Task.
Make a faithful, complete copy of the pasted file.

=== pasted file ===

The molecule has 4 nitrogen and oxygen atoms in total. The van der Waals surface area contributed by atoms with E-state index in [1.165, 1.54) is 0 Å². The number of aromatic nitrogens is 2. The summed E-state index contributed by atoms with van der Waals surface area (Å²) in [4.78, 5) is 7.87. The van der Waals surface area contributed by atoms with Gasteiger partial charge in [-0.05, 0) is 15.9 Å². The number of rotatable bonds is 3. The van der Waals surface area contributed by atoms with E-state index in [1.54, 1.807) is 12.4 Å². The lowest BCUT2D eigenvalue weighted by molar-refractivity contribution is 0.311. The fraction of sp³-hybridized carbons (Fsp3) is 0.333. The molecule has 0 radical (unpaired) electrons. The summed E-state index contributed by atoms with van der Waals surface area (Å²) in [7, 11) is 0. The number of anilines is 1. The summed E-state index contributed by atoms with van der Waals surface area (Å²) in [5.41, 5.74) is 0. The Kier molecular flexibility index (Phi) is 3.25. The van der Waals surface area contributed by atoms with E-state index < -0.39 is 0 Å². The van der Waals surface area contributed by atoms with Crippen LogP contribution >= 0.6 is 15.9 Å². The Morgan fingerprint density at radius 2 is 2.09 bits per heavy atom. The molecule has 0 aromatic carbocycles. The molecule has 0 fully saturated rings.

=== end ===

The molecule has 4 nitrogen and oxygen atoms in total. The van der Waals surface area contributed by atoms with E-state index in [1.165, 1.54) is 0 Å². The number of aromatic nitrogens is 2. The summed E-state index contributed by atoms with van der Waals surface area (Å²) in [4.78, 5) is 7.87. The van der Waals surface area contributed by atoms with Gasteiger partial charge in [-0.05, 0) is 15.9 Å². The number of rotatable bonds is 3. The van der Waals surface area contributed by atoms with E-state index in [1.54, 1.807) is 12.4 Å². The lowest BCUT2D eigenvalue weighted by molar-refractivity contribution is 0.311. The fraction of sp³-hybridized carbons (Fsp3) is 0.333. The molecule has 0 radical (unpaired) electrons. The summed E-state index contributed by atoms with van der Waals surface area (Å²) in [7, 11) is 0. The number of anilines is 1. The summed E-state index contributed by atoms with van der Waals surface area (Å²) in [5.41, 5.74) is 0. The Kier molecular flexibility index (Phi) is 3.25. The van der Waals surface area contributed by atoms with E-state index < -0.39 is 0 Å². The van der Waals surface area contributed by atoms with Crippen LogP contribution >= 0.6 is 15.9 Å². The Morgan fingerprint density at radius 2 is 2.09 bits per heavy atom. The molecule has 0 aromatic carbocycles. The molecule has 0 fully saturated rings.